Marine Fungus Solution to Plastic Pollution: Breaking Down Polyethylene at 0.05% Daily—What This Means for Our Oceans

June 10, 2024
2 mins read
A plastic particle (red) is colonized by the marine fungus Parengyodontium album
A plastic particle (red) is colonized by the marine fungus Parengyodontium album. Photo Credit- Annika Vaksmaa/NIOZ

Researchers at the NIOZ (Royal Netherlands Institute for Sea Research), among others, have discovered that a marine fungus can break down polyethylene, the plastic found at the bottom of the sea, as long as it has been exposed to ultraviolet radiation from sunlight. They published their findings in the scientific journal Science of the Total Environment.

In this regard, marine microbiologists from the NIOZ discovered that the fungus Parengyodontium album can decompose polyethylene (PE) particles, the most abundant plastic in the ocean. This discovery adds the fungus to a very short list of marine fungi capable of degrading plastic, of which only four species have been identified so far.

The researchers sought plastic-degrading microbes at critical points of plastic pollution in the North Pacific Ocean. They isolated the marine fungus from the collected plastic waste and cultivated it in the laboratory using special plastics containing marked carbon. Annika Vaksmaa, lead author of the NIOZ study, explained in a statement: “These so-called 13C isotopes remain traceable in the food chain. It is like a tag that enables us to follow where the carbon goes. We can then trace it in the degradation products.”

In the laboratory, Vaksmaa and her team observed that P. album breaks down polyethylene (PE) at a rate of approximately 0.05 percent per day. Vaksmaa said “Our measurements also revealed that the fungus does not utilize much of the carbon from the PE during its decomposition. Most of the PE that P. album breaks down is converted into carbon dioxide, which the fungus excretes again.” Although CO2 is a greenhouse gas, this process does not pose a new problem: the amount of CO2 released by the fungi is equivalent to that released by humans when breathing.

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The presence of sunlight is essential for the fungus to use PE as an energy source, as researchers have discovered. “In the lab, P. album only breaks down PE that has been exposed to UV-light at least for a short period of time. That means that in the ocean, the fungus can only degrade plastic that has been floating near the surface initially,” explained Vaksmaa. “It was already known that UV-light breaks down plastic by itself mechanically, but our results show that it also facilitates the biological plastic breakdown by marine fungi,” she added.

 As a large amount of different plastics sink to deeper layers before being exposed to sunlight, P. album will not be able to decompose all of them. Vaksmaa hopes that there are other, as yet unknown, fungi that also degrade plastic in deeper parts of the ocean. “Marine fungi can break down complex carbon-based materials. There are a large number of marine fungi, so it is likely that, in addition to the four species identified so far, other species also contribute to plastic degradation.” There are still many questions about the dynamics of plastic degradation in deeper layers,” noted Vaksmaa.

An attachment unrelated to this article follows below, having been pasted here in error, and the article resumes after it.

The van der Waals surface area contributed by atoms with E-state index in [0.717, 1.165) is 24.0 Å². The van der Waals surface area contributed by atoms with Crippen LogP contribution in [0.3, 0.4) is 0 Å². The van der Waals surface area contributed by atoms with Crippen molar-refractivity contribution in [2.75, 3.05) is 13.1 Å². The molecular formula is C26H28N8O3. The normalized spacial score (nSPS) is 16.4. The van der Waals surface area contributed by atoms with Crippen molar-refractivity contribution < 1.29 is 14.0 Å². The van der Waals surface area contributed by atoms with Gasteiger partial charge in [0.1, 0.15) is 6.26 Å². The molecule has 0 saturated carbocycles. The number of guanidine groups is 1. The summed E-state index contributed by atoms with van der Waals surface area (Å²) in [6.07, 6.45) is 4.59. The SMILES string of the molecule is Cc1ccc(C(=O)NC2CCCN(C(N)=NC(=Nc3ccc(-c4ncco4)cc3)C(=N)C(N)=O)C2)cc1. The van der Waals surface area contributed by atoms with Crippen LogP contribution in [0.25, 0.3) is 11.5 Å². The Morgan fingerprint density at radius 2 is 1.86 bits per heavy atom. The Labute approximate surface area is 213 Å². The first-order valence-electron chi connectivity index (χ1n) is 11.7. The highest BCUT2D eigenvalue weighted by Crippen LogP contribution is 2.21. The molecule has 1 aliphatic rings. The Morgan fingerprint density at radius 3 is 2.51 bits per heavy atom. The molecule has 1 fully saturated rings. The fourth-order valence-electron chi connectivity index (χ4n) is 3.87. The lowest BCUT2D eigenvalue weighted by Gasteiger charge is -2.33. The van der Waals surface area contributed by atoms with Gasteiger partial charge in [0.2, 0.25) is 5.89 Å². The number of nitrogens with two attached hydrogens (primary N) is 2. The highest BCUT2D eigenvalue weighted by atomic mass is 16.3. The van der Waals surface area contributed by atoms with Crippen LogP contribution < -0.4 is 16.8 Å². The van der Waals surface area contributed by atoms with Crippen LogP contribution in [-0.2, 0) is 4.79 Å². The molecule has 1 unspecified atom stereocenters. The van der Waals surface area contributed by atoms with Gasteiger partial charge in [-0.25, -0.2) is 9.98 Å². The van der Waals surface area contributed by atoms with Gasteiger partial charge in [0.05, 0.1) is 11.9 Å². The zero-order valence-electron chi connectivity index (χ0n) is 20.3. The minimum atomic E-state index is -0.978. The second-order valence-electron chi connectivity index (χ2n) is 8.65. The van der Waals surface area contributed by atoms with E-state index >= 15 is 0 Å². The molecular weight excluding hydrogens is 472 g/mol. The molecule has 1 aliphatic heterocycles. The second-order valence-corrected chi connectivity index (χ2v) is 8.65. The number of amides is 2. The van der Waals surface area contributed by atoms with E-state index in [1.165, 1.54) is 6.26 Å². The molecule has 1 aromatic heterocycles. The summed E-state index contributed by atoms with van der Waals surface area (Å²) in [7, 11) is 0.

It is urgent to find organisms that degrade plastic. Every year, humans produce over 400 billion kilograms of plastic, and this figure is expected to triple by 2060. Much of the plastic waste ends up in the sea: from the poles to the tropics, it floats in surface waters, reaches greater depths in the ocean, and eventually falls to the seabed.

“Large amounts of plastics end up in subtropical gyres, ring-shaped currents in oceans in which seawater is almost stationary. That means once the plastic has been carried there, it gets trapped there. Some 80 million kilograms of floating plastic have already accumulated in the North Pacific Subtropical Gyre in the Pacific Ocean alone, which is only one of the six large gyres worldwide,” concluded Vaksmaa.

Rahul Somvanshi

Rahul, possessing a profound background in the creative industry, illuminates the unspoken, often confronting revelations and unpleasant subjects, navigating their complexities with a discerning eye. He perpetually questions, explores, and unveils the multifaceted impacts of change and transformation in our global landscape. As an experienced filmmaker and writer, he intricately delves into the realms of sustainability, design, flora and fauna, health, science and technology, mobility, and space, ceaselessly investigating the practical applications and transformative potentials of burgeoning developments.

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